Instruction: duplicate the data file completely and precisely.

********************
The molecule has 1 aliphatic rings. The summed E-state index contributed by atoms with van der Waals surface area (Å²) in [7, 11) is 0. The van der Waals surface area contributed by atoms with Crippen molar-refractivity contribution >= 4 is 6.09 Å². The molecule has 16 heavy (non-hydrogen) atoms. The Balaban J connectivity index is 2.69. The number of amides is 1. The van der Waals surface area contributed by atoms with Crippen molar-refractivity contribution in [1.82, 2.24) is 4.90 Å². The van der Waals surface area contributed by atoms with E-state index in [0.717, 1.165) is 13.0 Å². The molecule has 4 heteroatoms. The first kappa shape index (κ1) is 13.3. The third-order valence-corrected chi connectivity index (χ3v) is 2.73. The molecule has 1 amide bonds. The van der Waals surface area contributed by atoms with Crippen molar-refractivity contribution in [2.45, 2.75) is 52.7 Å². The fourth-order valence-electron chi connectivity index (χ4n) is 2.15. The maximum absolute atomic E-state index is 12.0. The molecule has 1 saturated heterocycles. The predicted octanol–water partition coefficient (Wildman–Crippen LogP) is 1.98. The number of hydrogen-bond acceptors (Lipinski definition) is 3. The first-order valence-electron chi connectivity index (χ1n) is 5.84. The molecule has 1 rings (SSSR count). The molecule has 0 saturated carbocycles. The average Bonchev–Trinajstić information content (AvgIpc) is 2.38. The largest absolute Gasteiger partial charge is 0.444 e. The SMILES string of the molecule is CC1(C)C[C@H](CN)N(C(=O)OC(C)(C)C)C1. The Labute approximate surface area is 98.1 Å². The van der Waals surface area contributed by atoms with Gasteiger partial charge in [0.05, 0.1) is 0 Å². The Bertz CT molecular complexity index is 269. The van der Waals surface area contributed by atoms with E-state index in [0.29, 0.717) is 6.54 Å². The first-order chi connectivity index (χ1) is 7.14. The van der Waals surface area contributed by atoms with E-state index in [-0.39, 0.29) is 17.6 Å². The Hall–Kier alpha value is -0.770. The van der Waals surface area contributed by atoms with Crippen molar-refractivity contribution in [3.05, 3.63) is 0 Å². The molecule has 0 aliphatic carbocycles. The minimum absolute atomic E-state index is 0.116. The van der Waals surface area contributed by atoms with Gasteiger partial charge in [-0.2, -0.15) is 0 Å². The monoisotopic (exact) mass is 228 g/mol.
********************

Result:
The molecule has 1 aliphatic rings. The summed E-state index contributed by atoms with van der Waals surface area (Å²) in [7, 11) is 0. The van der Waals surface area contributed by atoms with Crippen molar-refractivity contribution >= 4 is 6.09 Å². The molecule has 16 heavy (non-hydrogen) atoms. The Balaban J connectivity index is 2.69. The number of amides is 1. The van der Waals surface area contributed by atoms with Crippen molar-refractivity contribution in [1.82, 2.24) is 4.90 Å². The van der Waals surface area contributed by atoms with E-state index in [0.717, 1.165) is 13.0 Å². The molecule has 4 heteroatoms. The first kappa shape index (κ1) is 13.3. The third-order valence-corrected chi connectivity index (χ3v) is 2.73. The molecule has 1 amide bonds. The van der Waals surface area contributed by atoms with Crippen molar-refractivity contribution in [2.45, 2.75) is 52.7 Å². The fourth-order valence-electron chi connectivity index (χ4n) is 2.15. The maximum absolute atomic E-state index is 12.0. The molecule has 1 saturated heterocycles. The predicted octanol–water partition coefficient (Wildman–Crippen LogP) is 1.98. The number of hydrogen-bond acceptors (Lipinski definition) is 3. The first-order valence-electron chi connectivity index (χ1n) is 5.84. The molecule has 1 rings (SSSR count). The molecule has 0 saturated carbocycles. The average Bonchev–Trinajstić information content (AvgIpc) is 2.38. The largest absolute Gasteiger partial charge is 0.444 e. The SMILES string of the molecule is CC1(C)C[C@H](CN)N(C(=O)OC(C)(C)C)C1. The Labute approximate surface area is 98.1 Å². The van der Waals surface area contributed by atoms with Gasteiger partial charge in [0.05, 0.1) is 0 Å². The Bertz CT molecular complexity index is 269. The van der Waals surface area contributed by atoms with E-state index in [0.29, 0.717) is 6.54 Å². The first-order chi connectivity index (χ1) is 7.14. The van der Waals surface area contributed by atoms with E-state index in [-0.39, 0.29) is 17.6 Å². The Hall–Kier alpha value is -0.770. The van der Waals surface area contributed by atoms with Crippen molar-refractivity contribution in [3.05, 3.63) is 0 Å². The molecule has 0 aliphatic carbocycles. The minimum absolute atomic E-state index is 0.116. The van der Waals surface area contributed by atoms with Gasteiger partial charge in [-0.2, -0.15) is 0 Å². The monoisotopic (exact) mass is 228 g/mol.